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[Windows] Cannot resume process suspended by another program #1379

ogurets opened this issue Dec 11, 2018 · 3 comments

[Windows] Cannot resume process suspended by another program #1379

ogurets opened this issue Dec 11, 2018 · 3 comments


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ogurets commented Dec 11, 2018

If an app like Process Explorer suspends the process, psutil cannot resume it because it operates on threads.
I've rewritten psutil_proc_suspend_or_resume routine using ntdll functions as it is the only method I found for my WinXP OS. And I guess the guys from SysInternals are doing it the same way.

The patch is here - ogurets@9e81231
Anyone willing to test it out on Windows 7, 8 or 10?

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giampaolo commented Dec 11, 2018

Mmm... interesting. Some questions / considerations:

  1. What do you mean by "psutil cannot resume processes"? What happens when you do it (error?)?
  2. NtSuspendProcess and NtResumeProcess are not documented hence unofficial - not sure how big of a problem this actually is.
  3. It seems there are at least 3 methods to achieve process suspend/resume. See here and here. These 2 links point out the risks of using the current method based on thread suspension/resumption (which I wasn't aware of). As such it could be desirable to change it. Point is figuring out what's the better method to use amongst those 3
  4. how are you using psutil on Windows XP? What version is it? Last thing I knew about Windows XP support in psutil was that the binary wheels didn't work (because are compiled on Windows 7) but compiling from sources did. I recently committed some code (PR #(Windows) use PROCESS_QUERY_LIMITED_INFORMATION access rights #1376) which should definitively break win XP support but perhaps I may consider adding a workaround if psutil still (kind of) works on Win XP.

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ogurets commented Dec 12, 2018

  1. The process stays suspended without any errors. Looks like the process has it's own "pause" flag, which overrides the threads' flags. I.e. if the process is "suspended", but threads are "running", nothing is actually running.
    Suppose we have a busy process with 4 threads, consuming 100% of a 4-core CPU. It's started by conventional means and is running freely. Then:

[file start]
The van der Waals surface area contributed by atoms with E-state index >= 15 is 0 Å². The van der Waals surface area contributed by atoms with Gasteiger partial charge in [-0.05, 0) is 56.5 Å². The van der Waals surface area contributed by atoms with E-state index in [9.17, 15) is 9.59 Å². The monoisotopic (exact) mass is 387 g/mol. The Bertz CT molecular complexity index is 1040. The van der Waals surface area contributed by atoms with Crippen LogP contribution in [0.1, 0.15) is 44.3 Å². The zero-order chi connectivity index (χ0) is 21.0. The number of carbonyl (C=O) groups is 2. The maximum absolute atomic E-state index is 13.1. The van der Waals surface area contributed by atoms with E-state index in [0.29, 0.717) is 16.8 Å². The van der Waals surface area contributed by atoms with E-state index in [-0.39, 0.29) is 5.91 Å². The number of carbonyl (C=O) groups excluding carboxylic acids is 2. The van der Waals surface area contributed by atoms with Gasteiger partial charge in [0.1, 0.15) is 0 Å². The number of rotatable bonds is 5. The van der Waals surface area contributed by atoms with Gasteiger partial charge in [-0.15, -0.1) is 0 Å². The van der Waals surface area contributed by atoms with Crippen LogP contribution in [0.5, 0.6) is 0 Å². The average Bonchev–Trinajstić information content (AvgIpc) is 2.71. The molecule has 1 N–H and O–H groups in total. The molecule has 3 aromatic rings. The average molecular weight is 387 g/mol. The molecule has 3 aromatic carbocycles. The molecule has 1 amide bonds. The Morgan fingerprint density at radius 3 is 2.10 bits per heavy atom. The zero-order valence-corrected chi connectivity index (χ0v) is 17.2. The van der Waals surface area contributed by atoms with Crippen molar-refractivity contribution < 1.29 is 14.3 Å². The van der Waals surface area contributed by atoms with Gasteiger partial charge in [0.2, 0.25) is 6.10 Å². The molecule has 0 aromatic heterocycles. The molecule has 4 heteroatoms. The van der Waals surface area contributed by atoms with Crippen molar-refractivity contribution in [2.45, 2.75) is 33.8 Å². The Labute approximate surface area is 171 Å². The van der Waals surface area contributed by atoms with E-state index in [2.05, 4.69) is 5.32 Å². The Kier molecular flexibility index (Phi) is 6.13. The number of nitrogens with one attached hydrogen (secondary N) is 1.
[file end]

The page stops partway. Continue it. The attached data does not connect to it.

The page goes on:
• Process suspended with Process Explorer (CPU usage 100%->0%), resumed with psutil - nothing happens (CPU usage 0%).
    • Suspended with psutil (CPU usage 100%->0%), resumed with psutil (usage 0%->100%).
    • Not sure what happens if suspended with psutil and resumed with Process Explorer. I vaguely remember that it still works.
  2. Oh yes, thought about that too.
    However one strong reason is - SysInternals use them in their product. I really respect these guys and suppose they know what they were doing.
    And another reason would be the confirmed support of these functions in all Windows versions from XP and higher. Would mean that these undocumented routines are actually more persistent and compatible than a lot of their documented counterparts, which became obsolete and unsupported already.

  3. I would reject "debug" method right away because:

    1. Some (if not many) programs utilize anti-debugging techniques, which would become angry and most likely immediately crash.
    2. We wouldn't be able to resume programs suspended by other methods.
    3. Debugging requires considerably higher privilege level, which is not always available.

    Which leaves us with threads, ntdll API and a mixed approach of using ntdll functions when they're available and threading API otherwise.

  4. I've built 5.4.8 from sources with MSVC 2010. Surprisingly easy build. Didn't even have to patch or configure anything.
    Tried master branch, it builds too! #if (_WIN32_WINNT >= 0x0600) clause does it's job. Some of your contributors are probably using WinXP too, such portability is hard to achieve blindly.

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giampaolo commented Dec 13, 2018

OK, then it seems it make sense to implement it by using NtSuspendProcess and NtResumeProcess. Could you make a PR?

As for Win XP, I thought #1376 broke support because PROCESS_QUERY_LIMITED_INFORMATION is supposed to be Win Vista+ only, but you say you can compile from master so I guess that's fine (we still have XP support for the tar.gz tarball).

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